"Ask Beau" February 2006
"Why do they brew sake in the winter?"
The short answer is because they had nothing else to do! The long answer is that historically those who brewed sake in the winter were farmers in the summer. When the crop is harvested and the snow begins to fall, what else is there to do? These farmers would come from around the country to the breweries to help transform rice into sake, and they did so for generations! As such the work force to make sake presented itself in the winter, but that is not the only reason for making nihonshu (sake) in the coldest months.
Look up there! Now over there. Look under the table. Look on top of the door! Naturally occurring yeasts are everywhere. When one makes sake a considerable effort goes into getting the conditions right. To some this is 90% of the game! Yeast is a good thing if it is controlled, but natural airborne yeasts can play havoc on a vat of steaming sugars! Thus the freezing conditions of winter provided the perfect environment to cut down on those pesky airborne yeasts, which do not like cold weather.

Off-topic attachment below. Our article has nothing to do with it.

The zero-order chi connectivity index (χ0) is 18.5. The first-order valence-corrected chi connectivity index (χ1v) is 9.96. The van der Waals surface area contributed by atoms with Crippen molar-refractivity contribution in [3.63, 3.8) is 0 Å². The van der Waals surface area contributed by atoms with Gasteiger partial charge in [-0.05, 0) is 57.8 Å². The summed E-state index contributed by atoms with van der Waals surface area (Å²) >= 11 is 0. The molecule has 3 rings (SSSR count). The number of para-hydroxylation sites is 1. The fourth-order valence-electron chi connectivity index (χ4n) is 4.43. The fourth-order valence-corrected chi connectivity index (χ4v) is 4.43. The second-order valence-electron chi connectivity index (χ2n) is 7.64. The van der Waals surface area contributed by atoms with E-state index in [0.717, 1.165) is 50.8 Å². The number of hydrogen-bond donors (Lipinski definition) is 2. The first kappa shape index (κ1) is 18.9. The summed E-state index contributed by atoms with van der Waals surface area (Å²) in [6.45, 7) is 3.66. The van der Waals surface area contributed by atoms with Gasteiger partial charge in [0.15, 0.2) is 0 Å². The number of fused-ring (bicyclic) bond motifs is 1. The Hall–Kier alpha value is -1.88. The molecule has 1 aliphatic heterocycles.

Lastly, when one ferments one creates a great deal of heat! The production of sake is a wild and dangerous dance of getting temperatures correct. It is a never ending cycle! When things get too hot yeasts die, or conversely when things get to cold molds won't grow. And both yeast and mold are needed to make sake. The winter air makes a perfect natural air-conditioning system when dealing with the heat of fermentation. Crack a window and save a batch of sake!
People often refer to winter as death. The season of death. But for me winter is really the season of life as new sake is being born.
Please send your sake specific questions to askbeau2 @ truesake.com. (This address is not for general questions and I only review the questions once per month. All correspondence should use info @ truesake.com.)